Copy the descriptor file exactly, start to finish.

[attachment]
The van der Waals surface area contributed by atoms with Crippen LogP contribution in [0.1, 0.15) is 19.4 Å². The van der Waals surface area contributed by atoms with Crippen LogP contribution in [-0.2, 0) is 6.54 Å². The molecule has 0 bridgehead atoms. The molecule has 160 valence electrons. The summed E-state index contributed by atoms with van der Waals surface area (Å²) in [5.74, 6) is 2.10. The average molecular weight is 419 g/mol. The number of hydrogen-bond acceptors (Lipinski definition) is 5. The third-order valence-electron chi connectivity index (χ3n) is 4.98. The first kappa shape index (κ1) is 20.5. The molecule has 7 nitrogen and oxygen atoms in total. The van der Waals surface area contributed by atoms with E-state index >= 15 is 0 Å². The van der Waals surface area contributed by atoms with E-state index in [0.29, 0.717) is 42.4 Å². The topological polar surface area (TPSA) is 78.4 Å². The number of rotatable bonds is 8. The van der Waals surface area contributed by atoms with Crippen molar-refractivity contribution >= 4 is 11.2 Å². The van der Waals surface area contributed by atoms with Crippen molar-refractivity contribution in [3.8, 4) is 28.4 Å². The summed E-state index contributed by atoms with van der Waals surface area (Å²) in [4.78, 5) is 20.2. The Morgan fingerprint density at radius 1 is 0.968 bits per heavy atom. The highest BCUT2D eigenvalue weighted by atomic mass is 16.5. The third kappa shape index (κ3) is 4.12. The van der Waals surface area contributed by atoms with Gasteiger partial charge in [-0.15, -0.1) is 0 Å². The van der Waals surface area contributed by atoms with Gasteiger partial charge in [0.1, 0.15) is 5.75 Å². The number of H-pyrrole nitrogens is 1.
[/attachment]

The van der Waals surface area contributed by atoms with Crippen LogP contribution in [0.1, 0.15) is 19.4 Å². The van der Waals surface area contributed by atoms with Crippen LogP contribution in [-0.2, 0) is 6.54 Å². The molecule has 0 bridgehead atoms. The molecule has 160 valence electrons. The summed E-state index contributed by atoms with van der Waals surface area (Å²) in [5.74, 6) is 2.10. The average molecular weight is 419 g/mol. The number of hydrogen-bond acceptors (Lipinski definition) is 5. The third-order valence-electron chi connectivity index (χ3n) is 4.98. The first kappa shape index (κ1) is 20.5. The molecule has 7 nitrogen and oxygen atoms in total. The van der Waals surface area contributed by atoms with E-state index >= 15 is 0 Å². The van der Waals surface area contributed by atoms with E-state index in [0.29, 0.717) is 42.4 Å². The topological polar surface area (TPSA) is 78.4 Å². The number of rotatable bonds is 8. The van der Waals surface area contributed by atoms with Crippen molar-refractivity contribution >= 4 is 11.2 Å². The van der Waals surface area contributed by atoms with Crippen molar-refractivity contribution in [3.8, 4) is 28.4 Å². The summed E-state index contributed by atoms with van der Waals surface area (Å²) in [4.78, 5) is 20.2. The Morgan fingerprint density at radius 1 is 0.968 bits per heavy atom. The highest BCUT2D eigenvalue weighted by atomic mass is 16.5. The third kappa shape index (κ3) is 4.12. The van der Waals surface area contributed by atoms with Gasteiger partial charge in [-0.15, -0.1) is 0 Å². The van der Waals surface area contributed by atoms with Gasteiger partial charge in [0.1, 0.15) is 5.75 Å². The number of H-pyrrole nitrogens is 1.